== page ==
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Wisconsin Senator Ron Johnson Says Comments About Capitol Insurrection Were Not Racist

Ron Johnson Insurrection Hearing
Greg Nash
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Sen. Ron Johnson asks questions during a Senate Homeland Security and Governmental Affairs & Senate Rules and Administration joint hearing to discuss the Jan. 6 attack on the U.S. Capitol on Mar. 3 in Washington, DC.

Republican U.S. Sen. Ron Johnson of Wisconsin denied Monday that he made racist comments last week when he said he wasn't concerned about pro-Donald Trump insurrectionists at the U.S. Capitol in January but would have been worried if they were Black Lives Matters protesters.

The comments drew a firestorm of criticism from Democrats and others who said Johnson was making racist statements. But Johnson, in an interview Monday on WISN-AM, said “there's no racism involved.”

“It has nothing to do with race. It has everything to do with riots,” Johnson said. “I completely did not anticipate that anybody could interpret what I said as racist. It’s not.”

In an interview Thursday with syndicated radio host Joe Pagliarulo, Johnson said of those who stormed the Capitol on Jan. 6 to try to stop Congress from certifying President Joe Biden’s electoral victory: “I knew those were people who love this country, that truly respect law enforcement, would never do anything to break the law, so I wasn’t concerned.”

“Now, had the tables been turned, and Joe — this is going to get me in trouble — had the tables been turned and President Trump won the election and tens of thousands of Black Lives Matter and antifa, I might have been a little concerned,” Johnson said, referring to far-left-leaning protesters known as anti-fascists who resist neo-Nazis and white supremacists at demonstrations and other events.

Johnson said Monday on the Dan O'Donnell show that because many of the Black Lives Matters protesters were white, his comments were not racist.

“Remember those leftist activists, those protesters, that some of them turned into riots, a lot of them are white,” Johnson said. “So there’s no racism involved in this at all.”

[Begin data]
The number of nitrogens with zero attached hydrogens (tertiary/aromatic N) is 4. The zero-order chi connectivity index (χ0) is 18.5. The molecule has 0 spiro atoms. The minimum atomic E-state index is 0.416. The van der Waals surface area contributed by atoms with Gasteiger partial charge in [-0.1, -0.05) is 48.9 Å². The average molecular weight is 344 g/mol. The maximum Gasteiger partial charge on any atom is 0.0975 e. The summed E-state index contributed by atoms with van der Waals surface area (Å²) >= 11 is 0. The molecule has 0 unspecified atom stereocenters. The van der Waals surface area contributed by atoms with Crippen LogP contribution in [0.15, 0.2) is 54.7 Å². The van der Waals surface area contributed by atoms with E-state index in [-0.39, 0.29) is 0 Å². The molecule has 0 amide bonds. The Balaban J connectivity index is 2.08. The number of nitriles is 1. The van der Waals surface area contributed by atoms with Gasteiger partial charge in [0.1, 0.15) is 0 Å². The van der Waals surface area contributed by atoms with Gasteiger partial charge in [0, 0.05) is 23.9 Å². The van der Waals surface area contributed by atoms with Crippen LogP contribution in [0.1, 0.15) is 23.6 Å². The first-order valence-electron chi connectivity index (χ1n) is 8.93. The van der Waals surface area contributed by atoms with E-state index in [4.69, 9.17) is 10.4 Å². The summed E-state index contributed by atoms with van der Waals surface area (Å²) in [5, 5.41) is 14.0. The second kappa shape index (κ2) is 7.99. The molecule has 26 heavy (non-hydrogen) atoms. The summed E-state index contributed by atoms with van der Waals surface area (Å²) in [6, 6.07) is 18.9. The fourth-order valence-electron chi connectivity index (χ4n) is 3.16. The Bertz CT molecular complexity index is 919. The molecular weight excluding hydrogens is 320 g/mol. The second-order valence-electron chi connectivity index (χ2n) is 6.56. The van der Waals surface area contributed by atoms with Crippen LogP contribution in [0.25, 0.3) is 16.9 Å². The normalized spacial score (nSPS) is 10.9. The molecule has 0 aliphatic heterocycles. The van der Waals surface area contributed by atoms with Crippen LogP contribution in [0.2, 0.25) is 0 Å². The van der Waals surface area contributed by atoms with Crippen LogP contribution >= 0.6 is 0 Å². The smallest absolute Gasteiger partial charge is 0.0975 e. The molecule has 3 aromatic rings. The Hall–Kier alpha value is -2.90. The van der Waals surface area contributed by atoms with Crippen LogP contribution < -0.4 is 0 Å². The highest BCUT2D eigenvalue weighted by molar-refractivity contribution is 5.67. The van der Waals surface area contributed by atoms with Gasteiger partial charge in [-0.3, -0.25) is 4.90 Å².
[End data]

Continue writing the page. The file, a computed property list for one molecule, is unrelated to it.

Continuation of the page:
Johnson said liberals want to push a narrative that everyone who voted for Trump is an insurrectionist or domestic terrorist. But he said the summer protests over racial justice resulted in more damage and people killed than the insurrection at the Capitol, which left five people dead, including a Capitol police officer, and injured 140 other officers. More than 300 Trump supporters have been charged in the storming of the building, including members of far-right extremist groups.

Johnson cited 25 deaths being tied to Black Lives Matter protests. Of the 25 people killed, nine were Black Lives Matter demonstrators and two were conservatives killed after pro-Trump rallies, according to data from the nonprofit Armed Conflict Location and Event Data Project.

The group determined in September that more than 90% of the summer protests were peaceful.

“I’m not deterred by this,” Johnson said of the reaction to his statements. “I think people need to understand that. This just, if anything, fires me up more.”

Among those who said Johnson's comments were racists was Democratic state Sen. LaTonya Johnson, who is Black and not related to the senator, and Democratic candidates for U.S. Senate in 2022, Outagamie County Executive Tom Nelson and Milwaukee Bucks executive Alex Lasry. Democratic U.S. Sen. Tammy Baldwin called Johnson’s comment an example of systemic racism.

Johnson has not yet said whether he will seek a third term in 2022.

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